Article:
- Historic Preservation Planner (Most are employed by local, county, state, or Federal government planning agencies to administer tax abatement programs, ensure compliance with local ordinances and state and Federal legislation, and conduct design reviews to ensure that proposed projects will not harm historic and archaeological resources. At the state level, they are known as a State Historic Preservation Officer while at other levels of government they may be known as a Federal or Tribal Historic Preservation Officer. Some may also serve as consultants to local governments, conducting Section 106 reviews in accordance with the National Historic Preservation Act of 1966.)
- Preservation Architect (Design and develop architectural conservation plans and work specifications in consultation with Engineers, Historians, and Planners, ensuring compliance with local design guidelines to protect sensitive historic building fabric. Most are employed by private architecture firms though some find work with government agencies.)
- Preservation Engineer (Work with Architects to devise conservation solutions of a structural or material -specific nature. Most are employed by private architecture and/or engineering firms.)
- Public Historian and Resource interpreters (Most are employed by government agencies and private foundations to interpret the significance of historic resources for the general public.)
- Historic Site Administrator
- Non-profit Sector Careers (Engage in a variety of activities concerned with historic preservation advocacy, easements, and private foundations at the local, regional, statewide, or national levels.)
- Preservation Craftsperson/Traditional Trades Practitioner (Employ knowledge of traditional building techniques and contemporary conservation technologies to complete the conservation, repair, or restoration of historic buildings.)
- American Institute of Architects
- American Institute for Conservation
- American Planning Association
- International Council on Monuments and Sites
- Preservation Trades Network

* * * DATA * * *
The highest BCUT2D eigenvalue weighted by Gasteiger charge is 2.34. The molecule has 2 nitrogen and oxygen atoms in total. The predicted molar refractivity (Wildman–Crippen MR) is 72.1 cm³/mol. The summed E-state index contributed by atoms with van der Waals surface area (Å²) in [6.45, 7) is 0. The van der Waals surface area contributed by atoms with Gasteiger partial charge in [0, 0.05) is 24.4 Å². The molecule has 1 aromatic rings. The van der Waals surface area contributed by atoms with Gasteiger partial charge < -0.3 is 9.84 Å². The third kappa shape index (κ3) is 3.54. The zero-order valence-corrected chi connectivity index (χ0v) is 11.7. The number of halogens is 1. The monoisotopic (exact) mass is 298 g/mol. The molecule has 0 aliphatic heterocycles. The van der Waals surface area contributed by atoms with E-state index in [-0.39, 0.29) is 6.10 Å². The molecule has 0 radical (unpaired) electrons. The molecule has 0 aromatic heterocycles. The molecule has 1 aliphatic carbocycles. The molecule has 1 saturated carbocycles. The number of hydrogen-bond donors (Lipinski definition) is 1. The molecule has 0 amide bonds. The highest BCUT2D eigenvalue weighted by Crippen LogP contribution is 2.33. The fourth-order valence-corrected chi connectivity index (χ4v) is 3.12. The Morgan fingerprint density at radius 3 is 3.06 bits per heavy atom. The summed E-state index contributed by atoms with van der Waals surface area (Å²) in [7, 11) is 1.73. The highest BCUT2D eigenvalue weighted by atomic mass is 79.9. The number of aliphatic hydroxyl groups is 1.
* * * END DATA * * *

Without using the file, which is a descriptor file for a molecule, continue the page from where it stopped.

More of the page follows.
- Society of Architectural Historians
 Historic Preservation Vs. Heritage Conservation
In the United States there is an increasingly popular movement to transition professional nomeclature from Historic Preservation to Heritage Conservation. In most other parts of the Western world heritage conservation is the accepted terminology.
- ↑ Weeks, Kay. "Telling Historic Preservation Time," National Park Service, Technical Preservation Service, CRM, Vol. 16, No. 7; 1993. Retrieved 30 March 2007.
- ↑ Lea, Diane. "America's Preservation Ethos: A Tribute to Enduring Ideals." A Richer Heritage: Historic Preservation in the Twenty-First Century. ed. Robert Stipe. Chapel Hill: University of North Carolina Press, 2003. p.2
- ↑ Murtagh, William J. Keeping Time: The History and Theory of Preservation in America. New York: Sterling Publishing, Co., 1997.
- ↑ Michael Tomlan. "Historic Preservation Education: Alongside Architecture in Academia." Journal of Architectural Education, Vol. 47, No. 4. (1994): 187-196.
- ↑ Preservation News (Oct 1, 1979)
- ↑ http://www.uvm.edu/histpres/ncpe/chart.html
- ↑ Rypkema,Donovan D., Forum Journal, Spring 2010, Vol. 24, No. 3
- Fitch, James Marston. Historic Preservation: Curatorial Management of the Built World. Charlottesville, VA: University Press of Virginia, 1990.
- Jokilehto, Jukka. A History of Architectural Conservation. Oxford, UK: Butterwort/Heinemann, 1999.
- Munoz Vinas, Salvador. Contemporary Theory of Conservation. Amsterdam: Elsevier/Butterworth Heinemann, 2005.
- Page, Max & Randall Mason (eds.). Giving Preservation a History. New York: Routledge, 2004.
- Price, Nicholas Stanley et al. (eds.). Historical and Philosophical Issues in the Conservation of Cultural Heritage. Los Angeles: The Getty Conservation Institute, 1996.
- Ruskin, John. The Seven Lamps of Architecture. New York: Dover Publications, 1989. Originally published, 1880. Important for preservation theory introduced in the section, "The Lamp of Memory."
- Stipe, Robert E. (ed.). A Richer Heritage: Historic Preservation in the Twenty-First Century. Chapel Hill, NC: The University of North Carolina Press, 2003.
- Tyler, Norman. Historic Preservation: An Introduction to its History, Principles, and Practice. New York: W.W. Norton & Company, 2000.
- Viollet-le-Duc, Eugène Emmanuel. The Foundations of Architecture; Selections from the Dictionnaire Raisonné. New York: George Braziller, 1990. Originally published, 1854. Important for its introduction of restoration theory.
 See also
- Association for Preservation Technology International, an organization concerned with technologies used for conserving historic structures and their settings.
- National Trust for Historic Preservation, the principal non-profit preservation advocacy organization in the United States.
- An Overview of Preservation in the United States
- PreserveNet, contains a directory of preservation-related websites and academic programs in the United States.
- Preservation Trades Network, an international organization focused on preservation trades and traditional craft skills.
- Standards and Guidelines for the Conservation of Historic Places in Canada
- Standards and Guidelines for Preservation in the United States